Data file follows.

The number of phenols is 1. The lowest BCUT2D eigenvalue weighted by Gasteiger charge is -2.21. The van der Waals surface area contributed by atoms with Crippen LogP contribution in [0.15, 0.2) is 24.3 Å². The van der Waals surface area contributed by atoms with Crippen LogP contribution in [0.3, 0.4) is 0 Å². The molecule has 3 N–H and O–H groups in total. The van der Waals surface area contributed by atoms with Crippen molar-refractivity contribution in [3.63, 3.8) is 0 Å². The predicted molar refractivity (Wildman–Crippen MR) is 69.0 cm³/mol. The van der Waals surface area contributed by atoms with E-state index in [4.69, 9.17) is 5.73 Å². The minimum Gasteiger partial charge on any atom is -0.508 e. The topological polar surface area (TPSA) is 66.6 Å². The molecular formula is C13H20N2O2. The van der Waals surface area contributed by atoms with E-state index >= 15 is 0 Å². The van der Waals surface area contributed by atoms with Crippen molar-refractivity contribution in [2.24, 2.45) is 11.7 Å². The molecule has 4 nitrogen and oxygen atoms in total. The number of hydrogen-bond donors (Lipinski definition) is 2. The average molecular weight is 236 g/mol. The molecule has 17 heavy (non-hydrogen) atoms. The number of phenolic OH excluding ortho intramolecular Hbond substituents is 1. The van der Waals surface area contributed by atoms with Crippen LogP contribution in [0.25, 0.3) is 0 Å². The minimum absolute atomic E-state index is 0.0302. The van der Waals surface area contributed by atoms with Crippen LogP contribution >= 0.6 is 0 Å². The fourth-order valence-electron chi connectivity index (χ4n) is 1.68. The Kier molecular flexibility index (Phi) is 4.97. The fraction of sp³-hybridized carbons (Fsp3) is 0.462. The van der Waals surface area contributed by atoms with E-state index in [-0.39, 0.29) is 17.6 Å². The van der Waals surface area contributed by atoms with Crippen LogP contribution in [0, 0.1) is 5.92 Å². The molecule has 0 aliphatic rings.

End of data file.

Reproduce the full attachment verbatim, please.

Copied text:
The number of phenols is 1. The lowest BCUT2D eigenvalue weighted by Gasteiger charge is -2.21. The van der Waals surface area contributed by atoms with Crippen LogP contribution in [0.15, 0.2) is 24.3 Å². The van der Waals surface area contributed by atoms with Crippen LogP contribution in [0.3, 0.4) is 0 Å². The molecule has 3 N–H and O–H groups in total. The van der Waals surface area contributed by atoms with Crippen molar-refractivity contribution in [3.63, 3.8) is 0 Å². The predicted molar refractivity (Wildman–Crippen MR) is 69.0 cm³/mol. The van der Waals surface area contributed by atoms with E-state index in [4.69, 9.17) is 5.73 Å². The minimum Gasteiger partial charge on any atom is -0.508 e. The topological polar surface area (TPSA) is 66.6 Å². The molecular formula is C13H20N2O2. The van der Waals surface area contributed by atoms with E-state index >= 15 is 0 Å². The van der Waals surface area contributed by atoms with Crippen molar-refractivity contribution in [2.24, 2.45) is 11.7 Å². The molecule has 4 nitrogen and oxygen atoms in total. The number of hydrogen-bond donors (Lipinski definition) is 2. The average molecular weight is 236 g/mol. The molecule has 17 heavy (non-hydrogen) atoms. The number of phenolic OH excluding ortho intramolecular Hbond substituents is 1. The van der Waals surface area contributed by atoms with Crippen LogP contribution in [0.25, 0.3) is 0 Å². The minimum absolute atomic E-state index is 0.0302. The van der Waals surface area contributed by atoms with Crippen LogP contribution >= 0.6 is 0 Å². The fourth-order valence-electron chi connectivity index (χ4n) is 1.68. The Kier molecular flexibility index (Phi) is 4.97. The fraction of sp³-hybridized carbons (Fsp3) is 0.462. The van der Waals surface area contributed by atoms with E-state index in [-0.39, 0.29) is 17.6 Å². The van der Waals surface area contributed by atoms with Crippen LogP contribution in [0, 0.1) is 5.92 Å². The molecule has 0 aliphatic rings.